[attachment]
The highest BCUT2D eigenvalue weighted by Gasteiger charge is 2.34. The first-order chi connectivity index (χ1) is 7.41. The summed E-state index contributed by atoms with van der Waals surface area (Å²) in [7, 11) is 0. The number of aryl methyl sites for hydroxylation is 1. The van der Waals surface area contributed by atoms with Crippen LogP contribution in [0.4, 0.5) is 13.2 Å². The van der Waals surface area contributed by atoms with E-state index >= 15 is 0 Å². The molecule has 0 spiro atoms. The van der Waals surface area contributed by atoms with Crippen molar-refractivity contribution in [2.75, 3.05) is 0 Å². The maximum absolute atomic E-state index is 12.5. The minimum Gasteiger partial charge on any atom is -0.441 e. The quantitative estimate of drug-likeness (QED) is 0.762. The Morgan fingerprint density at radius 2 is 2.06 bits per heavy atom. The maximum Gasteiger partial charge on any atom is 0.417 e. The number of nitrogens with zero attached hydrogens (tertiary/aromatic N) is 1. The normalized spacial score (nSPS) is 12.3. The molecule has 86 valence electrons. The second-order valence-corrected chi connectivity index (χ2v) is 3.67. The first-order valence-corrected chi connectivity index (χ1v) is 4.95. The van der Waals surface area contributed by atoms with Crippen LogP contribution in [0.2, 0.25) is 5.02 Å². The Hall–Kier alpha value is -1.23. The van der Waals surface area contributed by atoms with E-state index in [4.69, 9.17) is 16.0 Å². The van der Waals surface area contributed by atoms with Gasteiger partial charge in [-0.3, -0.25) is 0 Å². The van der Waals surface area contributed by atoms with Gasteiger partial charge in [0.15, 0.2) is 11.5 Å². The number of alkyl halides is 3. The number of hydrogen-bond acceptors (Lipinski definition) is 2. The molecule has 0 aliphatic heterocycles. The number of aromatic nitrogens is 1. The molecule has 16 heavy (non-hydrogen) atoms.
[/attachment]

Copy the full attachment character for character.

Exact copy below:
The highest BCUT2D eigenvalue weighted by Gasteiger charge is 2.34. The first-order chi connectivity index (χ1) is 7.41. The summed E-state index contributed by atoms with van der Waals surface area (Å²) in [7, 11) is 0. The number of aryl methyl sites for hydroxylation is 1. The van der Waals surface area contributed by atoms with Crippen LogP contribution in [0.4, 0.5) is 13.2 Å². The van der Waals surface area contributed by atoms with E-state index >= 15 is 0 Å². The molecule has 0 spiro atoms. The van der Waals surface area contributed by atoms with Crippen molar-refractivity contribution in [2.75, 3.05) is 0 Å². The maximum absolute atomic E-state index is 12.5. The minimum Gasteiger partial charge on any atom is -0.441 e. The quantitative estimate of drug-likeness (QED) is 0.762. The Morgan fingerprint density at radius 2 is 2.06 bits per heavy atom. The maximum Gasteiger partial charge on any atom is 0.417 e. The number of nitrogens with zero attached hydrogens (tertiary/aromatic N) is 1. The normalized spacial score (nSPS) is 12.3. The molecule has 86 valence electrons. The second-order valence-corrected chi connectivity index (χ2v) is 3.67. The first-order valence-corrected chi connectivity index (χ1v) is 4.95. The van der Waals surface area contributed by atoms with Crippen LogP contribution in [0.2, 0.25) is 5.02 Å². The Hall–Kier alpha value is -1.23. The van der Waals surface area contributed by atoms with E-state index in [4.69, 9.17) is 16.0 Å². The van der Waals surface area contributed by atoms with Gasteiger partial charge in [-0.3, -0.25) is 0 Å². The van der Waals surface area contributed by atoms with Gasteiger partial charge in [0.15, 0.2) is 11.5 Å². The number of alkyl halides is 3. The number of hydrogen-bond acceptors (Lipinski definition) is 2. The molecule has 0 aliphatic heterocycles. The number of aromatic nitrogens is 1. The molecule has 16 heavy (non-hydrogen) atoms.